As a dramaturg, my mission is to not just ask, “Why is this story a play?” but “Why this play, for this theater, at this moment?” And finally, “What questions will audiences bring to this play and what questions should they take away?”
In five years, Lawton and I have collaborated on more than 10 plays, and every production sings of her pitch-perfect ear for how women talk with and about each other in private and public. The scripts showcase her keen intuition for how unsettled tensions surrounding race, gender, sexuality, and socio-economic class limit America’s vision of “a more perfect union” from coming to fruition.
Lawton excavates moments in history that we think we know, uncovering nuances experienced by Black women who must navigate life choices in a world of white women, the latter assuming a shared gender struggle without noticing key differences in effect. Her body of work centers Black women who rely upon humor, intelligence, and savvy to negotiate revolutions in thought, politics, and economics. This play brings us a bit closer to our current historical moment, inviting us to remember that the chaos of public and political life experienced after the election of 2016 was far from a once-in-a-lifetime moment.
In fact, 1972 burst at the seams with history-making events – from those surrounding the draft and protests against the war in Vietnam; to the Watergate burglary and re-election of Richard Nixon; to the passage of the Equal Rights Amendment and Title IX; and finally, the Supreme Court’s hearing arguments that would produce the next year’s decision on Roe vs. Wade.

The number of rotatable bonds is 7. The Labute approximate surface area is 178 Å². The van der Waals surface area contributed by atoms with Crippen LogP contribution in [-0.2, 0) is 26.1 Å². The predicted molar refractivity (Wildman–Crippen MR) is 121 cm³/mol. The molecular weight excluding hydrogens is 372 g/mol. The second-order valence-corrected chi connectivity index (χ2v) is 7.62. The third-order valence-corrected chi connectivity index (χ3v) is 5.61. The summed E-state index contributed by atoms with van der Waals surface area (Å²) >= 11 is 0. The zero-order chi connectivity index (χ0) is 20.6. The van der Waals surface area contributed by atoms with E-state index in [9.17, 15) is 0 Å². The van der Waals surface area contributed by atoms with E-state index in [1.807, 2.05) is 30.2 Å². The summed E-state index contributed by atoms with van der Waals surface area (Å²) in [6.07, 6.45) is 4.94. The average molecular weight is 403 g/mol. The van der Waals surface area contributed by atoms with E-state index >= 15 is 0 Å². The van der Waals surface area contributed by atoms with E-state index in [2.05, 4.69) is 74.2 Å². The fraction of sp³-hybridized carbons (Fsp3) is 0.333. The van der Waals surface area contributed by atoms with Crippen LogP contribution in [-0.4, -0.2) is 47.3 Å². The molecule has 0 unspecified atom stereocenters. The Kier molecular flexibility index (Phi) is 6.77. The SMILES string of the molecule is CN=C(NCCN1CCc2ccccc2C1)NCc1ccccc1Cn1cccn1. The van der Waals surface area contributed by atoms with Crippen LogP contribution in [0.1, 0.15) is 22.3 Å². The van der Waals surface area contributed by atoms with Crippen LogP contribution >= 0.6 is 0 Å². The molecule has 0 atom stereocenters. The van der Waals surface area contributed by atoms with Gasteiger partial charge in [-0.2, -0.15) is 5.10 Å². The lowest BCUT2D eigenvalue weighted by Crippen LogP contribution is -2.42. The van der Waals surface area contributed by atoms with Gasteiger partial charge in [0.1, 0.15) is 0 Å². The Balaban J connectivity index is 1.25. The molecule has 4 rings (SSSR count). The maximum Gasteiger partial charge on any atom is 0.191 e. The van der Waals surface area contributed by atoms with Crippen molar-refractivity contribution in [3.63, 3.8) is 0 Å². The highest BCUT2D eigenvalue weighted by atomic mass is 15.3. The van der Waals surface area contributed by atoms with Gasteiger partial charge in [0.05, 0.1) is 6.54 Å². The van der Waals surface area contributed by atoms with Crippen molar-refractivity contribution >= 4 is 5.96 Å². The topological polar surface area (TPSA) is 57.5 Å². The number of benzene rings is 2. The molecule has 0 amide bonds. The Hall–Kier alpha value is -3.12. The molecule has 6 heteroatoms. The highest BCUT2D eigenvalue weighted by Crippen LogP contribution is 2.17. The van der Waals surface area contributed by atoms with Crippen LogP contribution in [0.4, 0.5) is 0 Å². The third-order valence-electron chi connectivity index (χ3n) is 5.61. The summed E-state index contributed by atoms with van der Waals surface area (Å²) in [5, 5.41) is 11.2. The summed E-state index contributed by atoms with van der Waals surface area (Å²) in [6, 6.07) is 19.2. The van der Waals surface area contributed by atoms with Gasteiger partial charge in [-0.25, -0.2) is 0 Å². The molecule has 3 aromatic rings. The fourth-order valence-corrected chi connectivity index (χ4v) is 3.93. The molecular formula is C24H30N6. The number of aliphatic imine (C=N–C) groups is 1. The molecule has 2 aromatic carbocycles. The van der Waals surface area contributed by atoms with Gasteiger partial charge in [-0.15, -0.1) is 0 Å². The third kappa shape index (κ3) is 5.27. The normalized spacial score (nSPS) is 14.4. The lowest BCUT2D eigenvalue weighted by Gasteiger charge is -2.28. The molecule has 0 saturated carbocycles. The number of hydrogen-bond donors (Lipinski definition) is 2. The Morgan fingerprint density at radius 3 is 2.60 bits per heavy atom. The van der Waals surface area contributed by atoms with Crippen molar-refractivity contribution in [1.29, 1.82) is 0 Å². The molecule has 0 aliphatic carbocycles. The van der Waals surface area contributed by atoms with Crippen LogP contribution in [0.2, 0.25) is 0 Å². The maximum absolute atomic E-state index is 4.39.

1972 arrived two years before the Equal Credit Opportunity Act allowed U.S. women to have credit cards in their own names. It was the year that Shirley Chisholm – the first Black woman elected to the House of Representatives – made history by running for the Democratic nomination for President.
The Inferior Sex imagines a proto-Teen Vogue in the offices of Caposhi Rev. (Caposhi being slang for “cool,” with Rev standing for “revolution.”) Here gathers a group of creatives threading fashion and feminism through their experiences as working women, employed outside the homes in skilled and expert roles, collaborating on a product of their own creation. Or mostly their own creation. The editor-in-chief’s father owns the company behind the magazine. But Sandra built, and now drives this magazine. She employs friends, and women of her social circle whom she met at college (Smith, Vassar, Barnard). Her circle is exclusive and mostly excellent, but it lacks diversity on many levels.